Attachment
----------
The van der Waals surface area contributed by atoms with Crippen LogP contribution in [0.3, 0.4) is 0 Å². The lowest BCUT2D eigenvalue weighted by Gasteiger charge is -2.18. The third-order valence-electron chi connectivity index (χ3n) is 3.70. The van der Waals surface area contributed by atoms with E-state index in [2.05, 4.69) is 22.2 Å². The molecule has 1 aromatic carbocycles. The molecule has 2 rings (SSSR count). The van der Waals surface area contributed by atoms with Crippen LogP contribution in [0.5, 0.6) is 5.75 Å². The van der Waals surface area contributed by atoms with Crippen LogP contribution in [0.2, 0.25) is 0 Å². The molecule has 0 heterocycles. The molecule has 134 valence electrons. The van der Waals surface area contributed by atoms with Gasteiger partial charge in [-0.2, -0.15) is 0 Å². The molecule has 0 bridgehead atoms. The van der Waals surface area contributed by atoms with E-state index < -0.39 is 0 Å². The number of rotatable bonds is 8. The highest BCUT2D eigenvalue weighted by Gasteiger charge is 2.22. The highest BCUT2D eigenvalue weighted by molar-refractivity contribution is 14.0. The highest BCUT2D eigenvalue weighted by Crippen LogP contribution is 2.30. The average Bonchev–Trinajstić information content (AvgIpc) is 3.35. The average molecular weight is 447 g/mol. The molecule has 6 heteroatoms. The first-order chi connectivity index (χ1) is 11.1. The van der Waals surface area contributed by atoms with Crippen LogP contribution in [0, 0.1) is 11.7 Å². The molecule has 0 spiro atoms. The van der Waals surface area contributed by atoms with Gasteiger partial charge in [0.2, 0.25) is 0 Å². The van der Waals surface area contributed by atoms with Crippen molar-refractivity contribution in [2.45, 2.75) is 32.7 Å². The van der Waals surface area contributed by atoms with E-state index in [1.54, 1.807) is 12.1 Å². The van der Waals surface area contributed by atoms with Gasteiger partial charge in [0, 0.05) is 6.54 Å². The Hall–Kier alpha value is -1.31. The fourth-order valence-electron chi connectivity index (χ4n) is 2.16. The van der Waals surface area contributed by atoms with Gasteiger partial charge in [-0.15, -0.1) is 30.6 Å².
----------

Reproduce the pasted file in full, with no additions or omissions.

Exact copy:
The van der Waals surface area contributed by atoms with Crippen LogP contribution in [0.3, 0.4) is 0 Å². The lowest BCUT2D eigenvalue weighted by Gasteiger charge is -2.18. The third-order valence-electron chi connectivity index (χ3n) is 3.70. The van der Waals surface area contributed by atoms with E-state index in [2.05, 4.69) is 22.2 Å². The molecule has 1 aromatic carbocycles. The molecule has 2 rings (SSSR count). The van der Waals surface area contributed by atoms with Crippen LogP contribution in [0.5, 0.6) is 5.75 Å². The van der Waals surface area contributed by atoms with Crippen LogP contribution in [0.2, 0.25) is 0 Å². The molecule has 0 heterocycles. The molecule has 134 valence electrons. The van der Waals surface area contributed by atoms with Gasteiger partial charge in [-0.2, -0.15) is 0 Å². The molecule has 0 bridgehead atoms. The van der Waals surface area contributed by atoms with E-state index < -0.39 is 0 Å². The number of rotatable bonds is 8. The highest BCUT2D eigenvalue weighted by Gasteiger charge is 2.22. The highest BCUT2D eigenvalue weighted by molar-refractivity contribution is 14.0. The highest BCUT2D eigenvalue weighted by Crippen LogP contribution is 2.30. The average Bonchev–Trinajstić information content (AvgIpc) is 3.35. The average molecular weight is 447 g/mol. The molecule has 6 heteroatoms. The first-order chi connectivity index (χ1) is 11.1. The van der Waals surface area contributed by atoms with Crippen LogP contribution in [0, 0.1) is 11.7 Å². The molecule has 0 spiro atoms. The van der Waals surface area contributed by atoms with Gasteiger partial charge in [0.2, 0.25) is 0 Å². The van der Waals surface area contributed by atoms with Crippen molar-refractivity contribution in [2.45, 2.75) is 32.7 Å². The van der Waals surface area contributed by atoms with E-state index in [1.54, 1.807) is 12.1 Å². The van der Waals surface area contributed by atoms with Gasteiger partial charge in [0, 0.05) is 6.54 Å². The Hall–Kier alpha value is -1.31. The fourth-order valence-electron chi connectivity index (χ4n) is 2.16. The van der Waals surface area contributed by atoms with Gasteiger partial charge in [-0.15, -0.1) is 30.6 Å².